Sunday, October 10, 1999

ENTREPRENEURS


Never lose faith phone will ring

BY JOHN ECKBERG
The Cincinnati Enquirer

        Like many small-business owners, designer David Sheldon never knows where his next check is coming from or even if there is going to be another check.

        Although his work has appeared in national publications like Sports Illustrated, Business Week and Disney Adventures, Mr. Sheldon of Union, Ky., sometimes doubts that his telephone will ever ring again. Until it does.

        If Mr. Sheldon has learned one thing as a businessman — although he's been a free-lance illustrator for 14 years, he has been incorporated for less than a year — it is this: Never lose faith that previous good work will lead to new work.

        Mr. Sheldon's latest job has stretched his reach across the continent to a new generation of consumers: children who want to buy zip pocket flares and boys boarder jeans from plasma-hot retailer Old Navy.

        The Old Navy work came from a strange job Mr. Sheldon had a few years before. He designed television commercials on the animated TV show Ren & Stimpy. A commercial about a log caught the eye of an Old Navy executive.

        The executive approached animator and producer J.J. Sedelmaier and said he wanted spots that had the texture of the log commercial.

        Mr. Sedelmaier of White Plains, N.Y., picked up the phone to Mr. Sheldon. He knew that Mr. Sheldon did the log commerical work and could deliver on deadline.

        Mr. Sheldon has created six characters and a mascot for the Old Navy campaign.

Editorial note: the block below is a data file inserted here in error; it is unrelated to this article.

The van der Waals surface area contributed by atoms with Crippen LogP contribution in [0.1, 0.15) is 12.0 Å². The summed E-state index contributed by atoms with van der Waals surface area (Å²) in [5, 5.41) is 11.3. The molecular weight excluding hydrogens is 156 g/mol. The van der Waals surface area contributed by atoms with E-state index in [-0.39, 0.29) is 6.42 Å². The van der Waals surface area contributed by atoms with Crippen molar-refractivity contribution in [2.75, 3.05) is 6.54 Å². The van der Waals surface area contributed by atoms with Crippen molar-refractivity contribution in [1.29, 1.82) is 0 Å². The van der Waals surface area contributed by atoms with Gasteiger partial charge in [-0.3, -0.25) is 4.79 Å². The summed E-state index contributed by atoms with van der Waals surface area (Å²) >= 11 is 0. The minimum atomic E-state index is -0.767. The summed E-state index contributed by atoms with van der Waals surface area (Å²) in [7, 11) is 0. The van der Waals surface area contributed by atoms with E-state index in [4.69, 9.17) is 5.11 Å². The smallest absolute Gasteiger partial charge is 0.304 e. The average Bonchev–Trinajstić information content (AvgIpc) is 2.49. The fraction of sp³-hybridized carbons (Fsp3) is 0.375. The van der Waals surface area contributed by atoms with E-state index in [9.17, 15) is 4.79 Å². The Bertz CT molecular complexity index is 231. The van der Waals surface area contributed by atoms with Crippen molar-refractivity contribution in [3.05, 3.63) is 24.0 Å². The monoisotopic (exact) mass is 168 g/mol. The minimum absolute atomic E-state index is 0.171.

He was also involved in the rest of the animation: how the cars, beaver, frog, skateboard, elephant and background looked.

        He also produced a giveaway comic book: 2 million issues that had an improbable deadline of 10 days. He made the deadline and the comics flew off store shelves.

        But all the while, he felt a thorn: When will the phone ring?

        And another nagging worry haunted him this time: doubt.

        “What I think is tough is being creative on demand,” Mr. Sheldon said. “You have to rely on what you know, your instincts. The images may not be coming, but you have to work it and work it.”

        To ensure that the telephone rings again, Mr. Sheldon plans to heighten the exposure of his Old Navy work.

        His approach is a good guide for other small businesses looking to build on past successes:

        • He is mailing 5,000 introductions to magazine art directors to let them know he is alive and well. He bought a mailing list and has an agent checking to ensure that people at the other end are still breathing.

        • His Web site is up at www.dksheldon.com — how can any business not have a Web site these days? — and it is ready for clients to peruse.

        • He tries not to panic when the phone does not ring because he realizes that like everything else on the planet, magazine work runs in cycles.

        “My next challenge is to get more work like this,” he said. “I love doing animation. I've spent my life watching TV, seeing all those images, colors and designs.

        “Now I want to expand my scope.”

        John Eckberg covers small-business news for the Enquirer. Have a small-business question, concern or quandary? Call him at 768-8386 or e-mail him at jeckberg@enquirer.com, and he will find the expert with the answers.

       



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